Finally, let me make this other specific point. We agree entirely with the UN Secretary-General that the lack of non-proliferation and disarmament language in the Summit Outcome Document was a significant disappointment. The European Union worked literally until the last moment to try to broker agreement on those key issues. Despite this setback, I reaffirm that the European Union will continue to seek out opportunities to strengthen the non-proliferation regime in all relevant fora.

Mr Romeva i Rueda expressed his disappointment on the Security Council. I have spoken about that already. We share, however, the disappointment that he expressed on the failure to pursue a treaty on the international arms trade. Again, I am conscious that I speak to this Parliament today representing the Presidency rather than any one individual Member State. However, I can assure him of our continuing commitment to this issue, not least because my own party was recently re-elected in the United Kingdom on an explicit manifesto commitment to try and take forward progress on an arms trade treaty.

Mrs Sinnott said that even the tidiest house sometimes needed to be spring cleaned. I certainly agree that reform has a real contribution to make to the pursuit of the Millennium Development Goals and that is why we are so determined that the words of September are translated into action in the weeks and months ahead.

Mr Dillen quoted General Charles de Gaulle. I was tempted to reply in kind, but I shall resist that and leave that for another day. Instead he went on to raise the question again of United Nations Security Council enlargement and I have spoken at some length about the position of the Presidency in relation to that question.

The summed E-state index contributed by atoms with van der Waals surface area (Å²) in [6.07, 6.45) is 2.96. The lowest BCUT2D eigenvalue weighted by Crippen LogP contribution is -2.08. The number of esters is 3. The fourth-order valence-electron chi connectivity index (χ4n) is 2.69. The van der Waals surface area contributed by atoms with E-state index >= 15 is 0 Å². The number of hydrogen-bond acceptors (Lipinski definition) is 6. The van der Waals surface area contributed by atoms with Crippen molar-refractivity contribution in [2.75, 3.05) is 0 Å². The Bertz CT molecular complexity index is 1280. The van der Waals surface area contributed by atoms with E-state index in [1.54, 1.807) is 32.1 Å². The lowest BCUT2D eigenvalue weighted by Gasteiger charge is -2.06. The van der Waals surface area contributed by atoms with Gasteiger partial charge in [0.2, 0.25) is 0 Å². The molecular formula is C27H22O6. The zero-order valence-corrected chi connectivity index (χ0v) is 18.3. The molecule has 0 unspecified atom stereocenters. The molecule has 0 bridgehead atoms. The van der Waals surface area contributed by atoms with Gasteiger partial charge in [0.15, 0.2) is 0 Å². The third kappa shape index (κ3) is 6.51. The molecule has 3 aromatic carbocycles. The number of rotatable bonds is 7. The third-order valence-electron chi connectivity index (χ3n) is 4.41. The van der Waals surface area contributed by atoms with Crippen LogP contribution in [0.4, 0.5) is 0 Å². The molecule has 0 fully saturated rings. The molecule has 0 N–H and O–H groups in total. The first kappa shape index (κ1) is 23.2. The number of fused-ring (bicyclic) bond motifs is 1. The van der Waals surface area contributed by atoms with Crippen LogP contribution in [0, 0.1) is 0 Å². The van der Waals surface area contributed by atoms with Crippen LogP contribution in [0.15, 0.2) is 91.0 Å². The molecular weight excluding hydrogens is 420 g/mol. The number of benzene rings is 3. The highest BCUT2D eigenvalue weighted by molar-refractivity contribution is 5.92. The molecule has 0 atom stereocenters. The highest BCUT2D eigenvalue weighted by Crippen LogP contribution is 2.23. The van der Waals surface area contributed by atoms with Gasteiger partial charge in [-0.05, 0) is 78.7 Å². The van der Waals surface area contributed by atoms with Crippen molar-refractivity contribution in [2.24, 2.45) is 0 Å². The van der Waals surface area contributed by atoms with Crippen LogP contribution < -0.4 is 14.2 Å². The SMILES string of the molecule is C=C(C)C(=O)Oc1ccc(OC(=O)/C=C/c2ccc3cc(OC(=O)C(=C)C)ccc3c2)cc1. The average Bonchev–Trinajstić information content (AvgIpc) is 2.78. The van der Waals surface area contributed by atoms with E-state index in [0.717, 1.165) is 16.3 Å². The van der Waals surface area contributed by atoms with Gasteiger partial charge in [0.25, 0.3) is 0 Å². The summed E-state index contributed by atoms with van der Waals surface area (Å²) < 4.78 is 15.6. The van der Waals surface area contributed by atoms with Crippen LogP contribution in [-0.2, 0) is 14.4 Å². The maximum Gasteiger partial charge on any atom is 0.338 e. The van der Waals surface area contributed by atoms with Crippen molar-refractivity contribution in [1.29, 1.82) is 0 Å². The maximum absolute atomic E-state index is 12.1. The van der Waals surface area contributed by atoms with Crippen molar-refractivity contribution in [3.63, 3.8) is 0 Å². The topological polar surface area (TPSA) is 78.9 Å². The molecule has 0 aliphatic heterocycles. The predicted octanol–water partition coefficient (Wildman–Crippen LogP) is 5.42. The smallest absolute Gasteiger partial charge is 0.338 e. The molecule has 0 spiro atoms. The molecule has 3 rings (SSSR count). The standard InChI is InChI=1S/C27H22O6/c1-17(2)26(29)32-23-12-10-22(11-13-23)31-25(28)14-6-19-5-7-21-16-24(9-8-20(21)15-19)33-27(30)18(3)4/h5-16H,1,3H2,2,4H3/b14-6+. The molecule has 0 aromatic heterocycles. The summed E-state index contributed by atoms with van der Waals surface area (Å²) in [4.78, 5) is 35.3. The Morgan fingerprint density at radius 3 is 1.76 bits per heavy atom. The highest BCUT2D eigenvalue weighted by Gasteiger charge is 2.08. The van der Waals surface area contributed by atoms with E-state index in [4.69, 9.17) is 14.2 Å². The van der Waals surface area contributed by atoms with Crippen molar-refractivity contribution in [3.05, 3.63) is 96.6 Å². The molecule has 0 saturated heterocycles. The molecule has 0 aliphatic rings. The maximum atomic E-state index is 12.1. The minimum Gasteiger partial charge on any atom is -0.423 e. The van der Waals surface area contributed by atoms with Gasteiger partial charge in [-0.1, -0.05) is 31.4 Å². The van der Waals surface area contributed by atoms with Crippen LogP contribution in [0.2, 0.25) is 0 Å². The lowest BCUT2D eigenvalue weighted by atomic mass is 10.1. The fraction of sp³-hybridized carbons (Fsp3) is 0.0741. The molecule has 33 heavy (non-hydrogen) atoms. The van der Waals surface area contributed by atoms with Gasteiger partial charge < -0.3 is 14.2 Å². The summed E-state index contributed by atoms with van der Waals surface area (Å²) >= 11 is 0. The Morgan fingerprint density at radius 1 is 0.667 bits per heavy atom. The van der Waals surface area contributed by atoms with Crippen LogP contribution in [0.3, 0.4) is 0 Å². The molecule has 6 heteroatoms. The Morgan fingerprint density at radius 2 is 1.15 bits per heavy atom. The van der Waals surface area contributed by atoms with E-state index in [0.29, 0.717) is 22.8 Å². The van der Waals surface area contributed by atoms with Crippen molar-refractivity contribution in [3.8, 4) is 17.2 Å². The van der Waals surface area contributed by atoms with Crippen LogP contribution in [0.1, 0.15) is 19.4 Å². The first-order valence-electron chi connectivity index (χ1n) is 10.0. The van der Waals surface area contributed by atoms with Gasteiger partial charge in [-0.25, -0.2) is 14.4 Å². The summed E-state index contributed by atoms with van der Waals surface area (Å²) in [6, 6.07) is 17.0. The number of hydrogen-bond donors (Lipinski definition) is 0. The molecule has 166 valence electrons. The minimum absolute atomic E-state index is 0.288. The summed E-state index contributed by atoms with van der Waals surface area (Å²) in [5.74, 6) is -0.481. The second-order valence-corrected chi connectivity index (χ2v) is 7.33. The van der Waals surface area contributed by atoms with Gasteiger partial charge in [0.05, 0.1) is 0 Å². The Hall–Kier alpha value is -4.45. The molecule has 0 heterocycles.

Mr Barón Crespo raised an issue which frankly I expected we might have heard more of in the course of the debate today, which is the centrality of the World Trade Organization talks, just ten working weeks away, in pursuit of the Millennium Development Goals. It is hard to overstate the significance of the challenge that collectively Europe, the United States and the other representatives of the World Trade Organization face when they arrive, and in the weeks before arriving in Hong Kong. There is simply no doubt that 2005 will already be remembered as a year of real progress in relation to debt reduction and increases in aid flows, for all the reasons that I have described. The opportunity for Europe now is once again to grasp the leadership potential that is within its grasp and move actively and aggressively to try and make sure that the very development dimension to the original Doha Declaration is given expression in Hong Kong. I was heartened in that regard by the remarks of Pascal Lamy last week, in his first press conference as Secretary General of the WTO, for I believe that only by being clear as to the development dimension of the Doha round in Hong Kong, will we see the kind of progress that I believe many Members of this Parliament would wish to see made in early December.

Mr Coûteaux raised the issue of a seat at the United Nations, which I have already addressed, and Mr Martínez Martínez spoke of the United States. As I hope I have already made clear in my contribution in winding up this debate, it is with some relief that I speak on behalf of the Presidency of the European Union, rather than any other Administration, so I will leave it for others to answer for the actions of those outside the European Union.

Mrs Segelström raised the issue of terrorism and the need for more cooperation, something I wholeheartedly agree with, and heard very strongly articulated in this Parliament when Charles Clarke, the Home Secretary of the United Kingdom, made a powerful case that it is not by building thicker or higher walls that we will effectively counteract terrorism, but rather by deeper and more fulfilling cooperation between the Member States of the European Union. She also made an important point in terms of gender representation in the high levels of office represented at the United Nations Millennium Review Summit. I certainly acknowledge the significance of that point and therefore respectfully suggest that perhaps the Commissioner is better qualified than I to answer it.